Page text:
(a)–(c) Zoomed bathymetry (m) in the NESC region and (d)–(f) distribution of the model layer interfaces and the Gulf Stream zonal velocities (m s−1) along the red line in (a)–(c) that transects the four key New England seamounts in the Gulf Stream pathway (Balanus, Kelvin, Atlantic II, and Gosnold) in three simulations: (top) NEATL, (middle) NEATL-HB, and (bottom) NEATL-HB-NoNESC. The black and gray depth contours in (a)–(c) are in 500- and 100-meter intervals, respectively. The numbers 24–29 in (d)–(f) are model layer indices (interfaces for the model layers 1–19 are not plotted).

  • Fig. 3.

    Mean sea surface height (cm) in the Gulf Stream region based on (a) observations [1993–2018; CNES-CLS18 from Mulet et al. (2021)], (b) NEATL, (c) NEATL-HB, and (d) NEATL-HB-NoNESC (years 16–20). Also shown are the differences between NEATL-HB and (e) NEATL or (f) NEATL-NB-NoNESC. Although NEATL-HB-NoNESC does not have the seamount chain, the NESC is also shown in (d) (in gray instead of black) for geographical reference.

  • Fig. 4.

    As in Fig. 3, but for sea surface height variability (cm); the observations are from CMEMS (https://marine.copernicus.eu/), and the model outputs were filtered to be representative of the CMEMS ¼° gridded outputs by applying a 150-km bandpass filter and averaging the outputs over 10 days on the CMEMS grid [see Chassignet and Xu (2017) for a discussion].

  • Fig. 5.

    Time-averaged SSH contours indicating the location for the northern (−25 cm) and southern (50 cm) edge of the Gulf Stream in the northwestern North Atlantic for the three 1/50° simulations (NEATL, NEATL-HB, and NEATL-HB-NoNESC). The black contours are the corresponding SSH contours from the observed climatology CNES-CLS18. The location of NESC is indicated by a series of small, closed contours between 68° and 57°W (based on the bathymetry difference between NEATL-HB and NEATL-HB-NoNESC).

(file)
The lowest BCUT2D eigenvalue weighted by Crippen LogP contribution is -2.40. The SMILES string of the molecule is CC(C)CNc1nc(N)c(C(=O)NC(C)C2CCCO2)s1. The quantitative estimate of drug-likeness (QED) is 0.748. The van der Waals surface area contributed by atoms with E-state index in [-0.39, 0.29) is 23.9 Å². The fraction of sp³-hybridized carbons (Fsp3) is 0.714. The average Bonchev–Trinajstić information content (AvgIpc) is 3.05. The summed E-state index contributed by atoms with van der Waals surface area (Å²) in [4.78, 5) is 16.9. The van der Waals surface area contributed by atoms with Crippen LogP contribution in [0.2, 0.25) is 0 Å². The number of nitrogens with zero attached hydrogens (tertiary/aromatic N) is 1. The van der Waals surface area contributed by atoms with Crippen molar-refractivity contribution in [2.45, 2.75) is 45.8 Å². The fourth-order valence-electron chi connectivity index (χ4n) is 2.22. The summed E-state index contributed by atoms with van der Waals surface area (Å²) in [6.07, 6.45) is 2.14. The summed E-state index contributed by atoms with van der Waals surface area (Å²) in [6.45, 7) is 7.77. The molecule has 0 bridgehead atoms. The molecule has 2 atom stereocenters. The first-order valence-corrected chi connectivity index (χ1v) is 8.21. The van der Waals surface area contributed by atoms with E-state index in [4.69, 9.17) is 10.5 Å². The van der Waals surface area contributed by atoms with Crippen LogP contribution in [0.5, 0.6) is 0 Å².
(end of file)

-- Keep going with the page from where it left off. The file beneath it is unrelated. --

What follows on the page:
• Fig. 6.

    Sea surface height variability (cm) superimposed on the bathymetry for (a) NEATL, (b) NEATL-HB, and (c) NEATL-HB-NoNESC (years 16–20).

  • Fig. 7.

    Time mean (a)–(c) velocity (cm s−1) and (d)–(f) EKE (cm2 s−2) in model layer 25 (2300–2500 m) in three experiments: (top) NEATL, (middle) NEATL-HB, and (bottom) NEATL-HB-NoNESC. This layer is located well below the main thermocline across the Gulf Stream (see Figs. 2d–f for the vertical distribution of layer interfaces) and starts to interact with the NESC directly. In (a)–(c), every 1 of 8 grid points in the zonal and meridional directions are plotted. The color shading is the magnitude of the current; the black arrows indicate mean velocity exceeding 10 cm s−1.

  • Fig. 8.

    As in Fig. 7, but for model layer 29 near the bottom (see Figs. 2d–f for the vertical distribution of this layer). Note the significantly wider area of high EKE along the NESC in NEATL and much less EKE in the NEATL-HB-NoNESC.

  • Fig. 9.

    Baroclinic instability growth rates for the runs (a) NEATL, (b) NEATL-HB-NoNESC, and (c) NEATL-HB plotted for regions where the bathymetry is deeper than 500 m. The surface EKE is shown in contours, with gray shading for the values of 0.2, 0.35, and 0.5 m2 s−2. NESC is marked as the cyan dots. Although NEATL-HB-NoNESC does not have the seamount chain, it is shown in (b) for geographical reference.

  • Fig. 10.

    Two-year mean SSH (cm) for the coarse-resolution experiments C1–C6 (see Table 2) superimposed on the upper-layer velocity (m s−1). The seamount (dark-brown contours) is positioned 500 km downstream of the prescribed open boundary relaxation area (shaded in gray).

  • Fig. 11.

    The dual-seamounts bathymetry used in experiments F1–F4 separated by either (top) 50 or (bottom) 100 km and with heights of either (left) 2500 or (right) 3000 m (Table 3).

  • Fig. 12.

    Two-year mean SSH (cm) for the fine-resolution experiments F1–F4 (Table 3) superimposed on the upper-layer velocity (m s−1). The two seamounts (dark-brown contours) are positioned 500 km downstream of the prescribed open boundary relaxation area (shaded in gray).

  • Fig. 13.

    Two-year mean upper-layer eddy kinetic energy (cm2 s−2) for the fine-resolution experiments F1–F4 (Table 3). The white dots at 1000 km mark the location of the seamounts.

  • Fig. 14.

    Snapshot of the u component of the velocity (m s−1) after 38 days of the cyclic experiments with the same topography as in F1–F4 (Table 3).